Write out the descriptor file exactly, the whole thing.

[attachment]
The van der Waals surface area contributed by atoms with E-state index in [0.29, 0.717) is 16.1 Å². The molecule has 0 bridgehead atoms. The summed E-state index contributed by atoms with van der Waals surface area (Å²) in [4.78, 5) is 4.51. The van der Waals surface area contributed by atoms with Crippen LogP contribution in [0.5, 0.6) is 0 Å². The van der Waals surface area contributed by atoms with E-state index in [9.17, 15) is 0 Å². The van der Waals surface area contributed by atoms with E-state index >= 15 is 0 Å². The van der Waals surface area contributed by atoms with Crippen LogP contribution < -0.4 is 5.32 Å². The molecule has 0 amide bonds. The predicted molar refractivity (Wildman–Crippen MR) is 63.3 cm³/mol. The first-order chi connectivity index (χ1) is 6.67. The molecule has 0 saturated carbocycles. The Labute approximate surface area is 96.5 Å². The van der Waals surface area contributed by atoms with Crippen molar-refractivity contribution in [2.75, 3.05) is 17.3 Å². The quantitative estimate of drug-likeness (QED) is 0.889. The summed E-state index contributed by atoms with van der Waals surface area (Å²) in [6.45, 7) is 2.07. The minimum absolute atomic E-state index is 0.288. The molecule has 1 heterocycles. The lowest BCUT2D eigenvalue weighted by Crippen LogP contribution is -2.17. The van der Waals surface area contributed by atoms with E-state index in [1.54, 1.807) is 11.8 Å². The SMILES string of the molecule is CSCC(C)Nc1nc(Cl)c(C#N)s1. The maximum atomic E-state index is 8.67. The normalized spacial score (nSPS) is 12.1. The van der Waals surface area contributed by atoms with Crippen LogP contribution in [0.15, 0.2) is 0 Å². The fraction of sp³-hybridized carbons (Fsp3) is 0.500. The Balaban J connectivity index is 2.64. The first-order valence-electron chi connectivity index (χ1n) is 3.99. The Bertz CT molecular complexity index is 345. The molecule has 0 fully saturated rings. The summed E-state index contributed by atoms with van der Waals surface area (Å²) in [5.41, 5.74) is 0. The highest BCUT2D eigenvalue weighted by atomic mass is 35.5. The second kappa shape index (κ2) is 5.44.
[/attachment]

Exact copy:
The van der Waals surface area contributed by atoms with E-state index in [0.29, 0.717) is 16.1 Å². The molecule has 0 bridgehead atoms. The summed E-state index contributed by atoms with van der Waals surface area (Å²) in [4.78, 5) is 4.51. The van der Waals surface area contributed by atoms with Crippen LogP contribution in [0.5, 0.6) is 0 Å². The van der Waals surface area contributed by atoms with E-state index in [9.17, 15) is 0 Å². The van der Waals surface area contributed by atoms with E-state index >= 15 is 0 Å². The van der Waals surface area contributed by atoms with Crippen LogP contribution < -0.4 is 5.32 Å². The molecule has 0 amide bonds. The predicted molar refractivity (Wildman–Crippen MR) is 63.3 cm³/mol. The first-order chi connectivity index (χ1) is 6.67. The molecule has 0 saturated carbocycles. The Labute approximate surface area is 96.5 Å². The van der Waals surface area contributed by atoms with Crippen molar-refractivity contribution in [2.75, 3.05) is 17.3 Å². The quantitative estimate of drug-likeness (QED) is 0.889. The summed E-state index contributed by atoms with van der Waals surface area (Å²) in [6.45, 7) is 2.07. The minimum absolute atomic E-state index is 0.288. The molecule has 1 heterocycles. The lowest BCUT2D eigenvalue weighted by Crippen LogP contribution is -2.17. The van der Waals surface area contributed by atoms with E-state index in [1.54, 1.807) is 11.8 Å². The SMILES string of the molecule is CSCC(C)Nc1nc(Cl)c(C#N)s1. The maximum atomic E-state index is 8.67. The normalized spacial score (nSPS) is 12.1. The van der Waals surface area contributed by atoms with Crippen LogP contribution in [0.15, 0.2) is 0 Å². The fraction of sp³-hybridized carbons (Fsp3) is 0.500. The Balaban J connectivity index is 2.64. The first-order valence-electron chi connectivity index (χ1n) is 3.99. The Bertz CT molecular complexity index is 345. The molecule has 0 fully saturated rings. The summed E-state index contributed by atoms with van der Waals surface area (Å²) in [5.41, 5.74) is 0. The highest BCUT2D eigenvalue weighted by atomic mass is 35.5. The second kappa shape index (κ2) is 5.44.